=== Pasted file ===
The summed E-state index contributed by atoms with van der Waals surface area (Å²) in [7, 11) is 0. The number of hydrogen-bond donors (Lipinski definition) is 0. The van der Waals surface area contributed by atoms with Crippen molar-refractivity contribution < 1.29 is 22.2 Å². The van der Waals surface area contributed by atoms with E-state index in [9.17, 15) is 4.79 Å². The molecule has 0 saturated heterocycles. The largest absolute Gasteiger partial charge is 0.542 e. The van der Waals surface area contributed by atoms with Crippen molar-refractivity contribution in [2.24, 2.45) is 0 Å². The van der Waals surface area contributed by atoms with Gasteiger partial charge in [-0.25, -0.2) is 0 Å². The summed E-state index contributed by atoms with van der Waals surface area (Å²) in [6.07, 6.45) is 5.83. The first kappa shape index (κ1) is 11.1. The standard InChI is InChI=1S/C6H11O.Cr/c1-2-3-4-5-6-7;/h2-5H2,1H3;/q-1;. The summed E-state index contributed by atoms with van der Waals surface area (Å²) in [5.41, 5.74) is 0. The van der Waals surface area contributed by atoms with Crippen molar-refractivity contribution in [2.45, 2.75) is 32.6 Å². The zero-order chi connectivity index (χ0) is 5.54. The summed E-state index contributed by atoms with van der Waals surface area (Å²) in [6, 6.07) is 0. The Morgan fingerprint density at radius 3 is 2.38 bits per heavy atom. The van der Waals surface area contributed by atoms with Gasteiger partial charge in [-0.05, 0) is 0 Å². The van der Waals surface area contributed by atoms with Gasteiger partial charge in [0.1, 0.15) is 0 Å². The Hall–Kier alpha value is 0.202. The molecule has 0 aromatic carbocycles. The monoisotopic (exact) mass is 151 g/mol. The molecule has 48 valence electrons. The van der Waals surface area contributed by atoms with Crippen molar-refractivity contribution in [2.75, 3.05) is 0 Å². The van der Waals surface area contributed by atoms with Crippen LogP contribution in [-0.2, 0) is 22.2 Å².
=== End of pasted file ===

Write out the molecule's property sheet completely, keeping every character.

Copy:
The summed E-state index contributed by atoms with van der Waals surface area (Å²) in [7, 11) is 0. The number of hydrogen-bond donors (Lipinski definition) is 0. The van der Waals surface area contributed by atoms with Crippen molar-refractivity contribution < 1.29 is 22.2 Å². The van der Waals surface area contributed by atoms with E-state index in [9.17, 15) is 4.79 Å². The molecule has 0 saturated heterocycles. The largest absolute Gasteiger partial charge is 0.542 e. The van der Waals surface area contributed by atoms with Crippen molar-refractivity contribution in [2.24, 2.45) is 0 Å². The van der Waals surface area contributed by atoms with Gasteiger partial charge in [-0.25, -0.2) is 0 Å². The summed E-state index contributed by atoms with van der Waals surface area (Å²) in [6.07, 6.45) is 5.83. The first kappa shape index (κ1) is 11.1. The standard InChI is InChI=1S/C6H11O.Cr/c1-2-3-4-5-6-7;/h2-5H2,1H3;/q-1;. The summed E-state index contributed by atoms with van der Waals surface area (Å²) in [5.41, 5.74) is 0. The van der Waals surface area contributed by atoms with Crippen molar-refractivity contribution in [2.45, 2.75) is 32.6 Å². The zero-order chi connectivity index (χ0) is 5.54. The summed E-state index contributed by atoms with van der Waals surface area (Å²) in [6, 6.07) is 0. The Morgan fingerprint density at radius 3 is 2.38 bits per heavy atom. The van der Waals surface area contributed by atoms with Gasteiger partial charge in [-0.05, 0) is 0 Å². The van der Waals surface area contributed by atoms with Gasteiger partial charge in [0.1, 0.15) is 0 Å². The Hall–Kier alpha value is 0.202. The molecule has 0 aromatic carbocycles. The monoisotopic (exact) mass is 151 g/mol. The molecule has 48 valence electrons. The van der Waals surface area contributed by atoms with Crippen molar-refractivity contribution in [2.75, 3.05) is 0 Å². The van der Waals surface area contributed by atoms with Crippen LogP contribution in [-0.2, 0) is 22.2 Å².